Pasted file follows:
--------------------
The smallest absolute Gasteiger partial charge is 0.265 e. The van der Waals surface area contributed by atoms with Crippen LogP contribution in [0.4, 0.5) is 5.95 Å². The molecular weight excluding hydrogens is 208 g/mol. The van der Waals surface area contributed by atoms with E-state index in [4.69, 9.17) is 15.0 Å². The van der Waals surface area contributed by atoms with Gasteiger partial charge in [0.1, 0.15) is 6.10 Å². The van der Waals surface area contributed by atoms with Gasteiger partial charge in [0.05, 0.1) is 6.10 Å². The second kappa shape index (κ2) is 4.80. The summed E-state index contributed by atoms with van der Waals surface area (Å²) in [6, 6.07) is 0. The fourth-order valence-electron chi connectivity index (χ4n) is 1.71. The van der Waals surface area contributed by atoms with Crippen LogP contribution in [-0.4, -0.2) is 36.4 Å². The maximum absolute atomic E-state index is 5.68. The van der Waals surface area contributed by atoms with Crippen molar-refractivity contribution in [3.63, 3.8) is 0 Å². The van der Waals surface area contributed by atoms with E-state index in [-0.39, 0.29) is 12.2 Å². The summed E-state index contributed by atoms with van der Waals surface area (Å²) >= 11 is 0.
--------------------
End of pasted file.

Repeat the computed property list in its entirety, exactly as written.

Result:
The smallest absolute Gasteiger partial charge is 0.265 e. The van der Waals surface area contributed by atoms with Crippen LogP contribution in [0.4, 0.5) is 5.95 Å². The molecular weight excluding hydrogens is 208 g/mol. The van der Waals surface area contributed by atoms with E-state index in [4.69, 9.17) is 15.0 Å². The van der Waals surface area contributed by atoms with Gasteiger partial charge in [0.1, 0.15) is 6.10 Å². The van der Waals surface area contributed by atoms with Gasteiger partial charge in [0.05, 0.1) is 6.10 Å². The second kappa shape index (κ2) is 4.80. The summed E-state index contributed by atoms with van der Waals surface area (Å²) in [6, 6.07) is 0. The fourth-order valence-electron chi connectivity index (χ4n) is 1.71. The van der Waals surface area contributed by atoms with Crippen LogP contribution in [-0.4, -0.2) is 36.4 Å². The maximum absolute atomic E-state index is 5.68. The van der Waals surface area contributed by atoms with Crippen molar-refractivity contribution in [3.63, 3.8) is 0 Å². The van der Waals surface area contributed by atoms with E-state index in [-0.39, 0.29) is 12.2 Å². The summed E-state index contributed by atoms with van der Waals surface area (Å²) >= 11 is 0.